Closer to The Hepworth, a ten-minute drive to the east, is Nostell Priory, an 18th century house with glorious Robert Adam interiors. Set in 300 acres of parkland and complete with adventure playground and picturesque lake, it’s owned by the National Trust. Take a detour along the way to Heath Common, home to the pretty Heath Tea Rooms and Kings Arms Pub, the latter owned and operated by the award-winning Ossett Brewery (in a neat twist, the brewery created a bespoke beer for The Hepworth’s launch back in 2011).
Wakefield built its fortunes on textiles and has the architecture to prove it
But this is a guide to a day out in Wakefield, and though you could easily spend a day tinkering about on its edges we would be remiss not to mention the city itself. Wakefield, like so many northern towns around these parts, built its fortunes on textiles and has the architecture, those buildings whose grand embellishments speak of civic pride and fortunes made via cloth, to prove it. Starting at Wakefield Westgate Station, heading past the beautiful 18th-century Westgate Chapel (open for Sunday services only), a clutch of buildings remind passersby of this past; Pemberton House, adjacent to the chapel, once belonged to Pemberton Milnes, “cloth merchant and magistrate”. Opposite, at 97-99 Westgate, a solid Georgian terrace is livened up via the carved stone heads and a single ram that sit above every door and window arch. Closer to the station, the Grade II-listed Orangery runs small, community-led exhibitions. Built for Pemberton Milnes himself, it’s open weekdays only but hopes to run events in its sweet, ivy-clad and gravestone-peppered garden during the summer.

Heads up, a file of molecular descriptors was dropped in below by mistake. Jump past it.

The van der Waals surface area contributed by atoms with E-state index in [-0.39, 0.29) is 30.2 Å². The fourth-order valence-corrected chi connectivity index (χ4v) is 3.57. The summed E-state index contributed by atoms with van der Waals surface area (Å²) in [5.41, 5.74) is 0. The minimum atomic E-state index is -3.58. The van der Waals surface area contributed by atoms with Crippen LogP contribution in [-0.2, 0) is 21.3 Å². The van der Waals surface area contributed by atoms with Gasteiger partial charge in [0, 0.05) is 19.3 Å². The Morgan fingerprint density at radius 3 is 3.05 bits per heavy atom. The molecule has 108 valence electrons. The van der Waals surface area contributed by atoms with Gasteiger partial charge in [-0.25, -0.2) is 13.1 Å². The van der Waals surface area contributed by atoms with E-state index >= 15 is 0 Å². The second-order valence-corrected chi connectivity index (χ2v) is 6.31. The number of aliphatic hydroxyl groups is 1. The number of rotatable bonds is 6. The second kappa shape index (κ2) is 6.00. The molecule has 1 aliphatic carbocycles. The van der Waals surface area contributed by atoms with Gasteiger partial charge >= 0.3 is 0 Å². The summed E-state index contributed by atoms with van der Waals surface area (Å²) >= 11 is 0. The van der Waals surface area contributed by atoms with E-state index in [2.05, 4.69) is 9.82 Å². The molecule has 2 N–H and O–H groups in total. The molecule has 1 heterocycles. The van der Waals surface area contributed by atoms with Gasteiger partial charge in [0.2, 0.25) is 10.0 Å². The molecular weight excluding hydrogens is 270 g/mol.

Westgate leads into the city centre; follow it up past the Theatre Royal (a building that also houses the tiny Time Bakery, an unprepossessing café serving bread baked on the premises) and head towards the newly renovated Wakefield Cathedral. Some parts of this light, airy and all-round lovely place of worship date back to medieval times while others – such as a floor whose stone was quarried at Holmfirth – are sympathetically new. The cathedral is open seven days a week, hosts regular music recitals, has an on-site café (with “good cake”, according to Joy, the volunteer we spoke to) and has a small play area for tots. Outside, you might find the Wakefield Chestnut Man, a talkative soul who stands on the square selling chestnuts roasted over a coal and wood fire between October and Easter. He knows his stuff; he should – he’s been doing it since the 1960s.